The new age of 50 recalls the pre-Saver trend when officers could retire at 55 but tended to take early retirement not longer after they hit the big Five O. The additional five to eight years of salaried income and job security (rather than wondering whether SED will be 42, 43, 44 or 45) might persuade more to stay on until SED. And the timing seems about right to use some of that Saver payout towards the kids' tertiary education. Assuming some of it didn't get docked after some HBOI though.
Vesting Turns Into Exit Light
This early exodus of officers was not anticipated. Mainly because it had been anticipated. But the incentive of vested Saver funds was put in place to ensure officers stay until 42-45 may have become perverse and actually exacerbated the problem it was designed to solve.
Over the course of an officer's career, some of his pecuniary benefits are not paid out as his salary and to his CPF account but rather vested with the Saver fund (which would be invested - the less than stellar overall returns is another long story). The longer the officer remained in service, the more of that vested amount he would receive when he eventually left service. I don't know what the scale was like but apparently it seemed to reinforce the decision of officers to leave earlier (in their 30s) rather than stick it out to SED; a reason I heard a lot was: 'Percentage loss is bigger but absolute amount is smaller if I leave early. And can kena cong gong if suay suay tio charge.'
Leaving early also gave a sense of being able to 'lock-in' vested funds. Officers could be penalized, having a percentage of their Saver vesting withheld or confiscated, if they got into trouble over the course of their service. The super vague, catch-all offence under Sect 25 of the SAF Act was something that hung over those who served in a complex and demanding environment where, it seemed, sometimes, anything that could go wrong would go wrong. Those who, for whatever reasons, got 'stuck' and had to stick it out until SED went into what was jokingly called 'Saver Protection Mode'.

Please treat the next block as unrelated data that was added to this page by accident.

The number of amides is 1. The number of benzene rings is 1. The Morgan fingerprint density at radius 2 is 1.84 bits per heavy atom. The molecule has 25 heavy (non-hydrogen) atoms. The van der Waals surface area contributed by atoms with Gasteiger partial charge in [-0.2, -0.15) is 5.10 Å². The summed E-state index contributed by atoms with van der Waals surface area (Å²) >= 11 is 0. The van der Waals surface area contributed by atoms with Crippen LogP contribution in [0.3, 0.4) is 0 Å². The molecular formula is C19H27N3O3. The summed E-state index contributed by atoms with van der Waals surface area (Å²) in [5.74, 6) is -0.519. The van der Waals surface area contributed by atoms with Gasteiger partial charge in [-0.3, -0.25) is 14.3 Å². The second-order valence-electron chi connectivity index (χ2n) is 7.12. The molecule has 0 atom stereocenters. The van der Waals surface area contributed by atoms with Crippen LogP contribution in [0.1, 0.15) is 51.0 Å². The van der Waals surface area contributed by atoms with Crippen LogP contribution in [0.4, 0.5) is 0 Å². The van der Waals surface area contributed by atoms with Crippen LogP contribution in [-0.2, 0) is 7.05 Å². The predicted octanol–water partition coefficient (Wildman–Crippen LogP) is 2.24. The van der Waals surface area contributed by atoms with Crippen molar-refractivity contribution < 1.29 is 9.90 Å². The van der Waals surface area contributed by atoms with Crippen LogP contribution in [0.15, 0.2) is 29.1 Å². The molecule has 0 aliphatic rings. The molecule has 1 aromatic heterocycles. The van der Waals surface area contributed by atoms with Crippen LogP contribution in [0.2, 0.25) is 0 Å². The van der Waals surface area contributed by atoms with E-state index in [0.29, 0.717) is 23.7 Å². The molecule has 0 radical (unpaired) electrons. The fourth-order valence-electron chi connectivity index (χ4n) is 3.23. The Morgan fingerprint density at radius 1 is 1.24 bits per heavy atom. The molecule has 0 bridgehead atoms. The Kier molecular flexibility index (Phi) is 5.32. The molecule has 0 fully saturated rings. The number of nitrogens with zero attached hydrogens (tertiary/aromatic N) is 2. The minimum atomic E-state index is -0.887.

Sure, Saver didn't invent the Great Watermelon stance. But given Saver's earlier retirement age reducing the number of months of steady pay and the size of Saver payout at risk anticipated to be larger than a PS payout or CS gratuity, it's rational for an officer to become more risk adverse as a result, especially if he's superscale but not that superscale.
There's not been any mention about how vesting will work in EOCS or if it will changed substantially but one expects that at least the scale will be tinkered with to discourage early exit. Whether this will, once again, have unintended consequences is a completely speculative exercise at this point.
Both Eyes Open, Both Hands Tied